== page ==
Test scores for NYC students drop dramatically
posted at 3:51 pm on August 8, 2013 by Ed Morrissey
New York City officials are on the defensive today after test scores from public schools plummeted under new standards for achievement. The city adopted the controversial Common Core curriculum and testing, and NYC was expected to be a test case for its implementation. After going from bad to worse on achievement, though, parents may demand even more change:
The number of New York students passing state reading and math exams dropped drastically this year, education officials reported on Wednesday, unsettling parents, principals and teachers and posing new challenges to a national effort to toughen academic standards.
n New York City, 26 percent of students in third through eighth grade passed the tests in English, and 30 percent passed in math, according to the New York State Education Department.
The exams were some of the first in the nation to be aligned with a more rigorous set of standards known as the Common Core, which emphasize deep analysis and creative problem-solving over short answers and memorization. Last year, under an easier test, 47 percent of city students passed in English, and 60 percent in math.
City and state officials spent months trying to steel the public for the grim figures.
But when the results were released, many educators responded with shock that their students measured up so poorly against the new yardsticks of achievement.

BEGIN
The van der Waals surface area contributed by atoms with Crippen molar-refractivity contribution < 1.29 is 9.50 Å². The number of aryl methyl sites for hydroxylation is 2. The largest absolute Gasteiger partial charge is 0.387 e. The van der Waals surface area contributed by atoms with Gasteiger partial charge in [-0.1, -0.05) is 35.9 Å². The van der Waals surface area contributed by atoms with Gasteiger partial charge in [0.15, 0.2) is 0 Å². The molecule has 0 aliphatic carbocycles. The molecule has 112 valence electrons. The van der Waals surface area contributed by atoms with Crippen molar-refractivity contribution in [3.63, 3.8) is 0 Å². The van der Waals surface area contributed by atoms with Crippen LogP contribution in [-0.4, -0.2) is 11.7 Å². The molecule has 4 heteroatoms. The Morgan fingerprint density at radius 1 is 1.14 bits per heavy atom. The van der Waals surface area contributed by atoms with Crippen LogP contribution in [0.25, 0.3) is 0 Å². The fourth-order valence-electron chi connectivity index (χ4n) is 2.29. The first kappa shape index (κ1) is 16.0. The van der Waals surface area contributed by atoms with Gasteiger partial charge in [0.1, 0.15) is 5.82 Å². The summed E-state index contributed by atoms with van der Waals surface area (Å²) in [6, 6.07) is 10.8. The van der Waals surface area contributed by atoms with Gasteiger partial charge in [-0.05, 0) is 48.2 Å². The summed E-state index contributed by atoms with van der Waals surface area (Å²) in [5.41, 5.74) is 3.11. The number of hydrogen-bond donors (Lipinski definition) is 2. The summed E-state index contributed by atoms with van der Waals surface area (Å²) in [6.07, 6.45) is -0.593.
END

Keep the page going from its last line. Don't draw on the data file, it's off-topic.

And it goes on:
Common Core has been pushed by the Obama administration as one of the central programs in its policy, and the White House has had a lot of success in getting states to adopt it. Only five states so far have yet to embrace Common Core, with New York and Kentucky two of the earliest states to get on board. Kentucky took its first tests last year under the new curriculum, and experienced a similar drop in performance:
Kentucky’s higher academic standards took an expected toll on statewide reading and math proficiency rates when the state released its first results under its new “Unbridled Learning” testing system Friday.
State data showed that 48 percent of elementary students, 47 percent of middle-schoolers and 52 percent of high school students scored proficient or better in reading. By contrast, the rates last year were 76, 70 and 66 percent, respectively.
Math proficiency came in at 40 percent at the elementary school level, 41 percent at middle schools and 40 percent at high schools, figures that were also lower than last year, according to the Kentucky Department of Education data.
The question here is what has been measured in the past and now. One can argue that the introduction of Common Core hurt achievement, or that previous measurements under other curricula produced test scores that overestimated proficiency. Part of the problem in resolving the question will be the more subjective nature of the complex Common Core test, which might distort the results. But the common link between the two is that under any measure, public schools are failing at educating students to proficiency in basic subject matter such as language and math.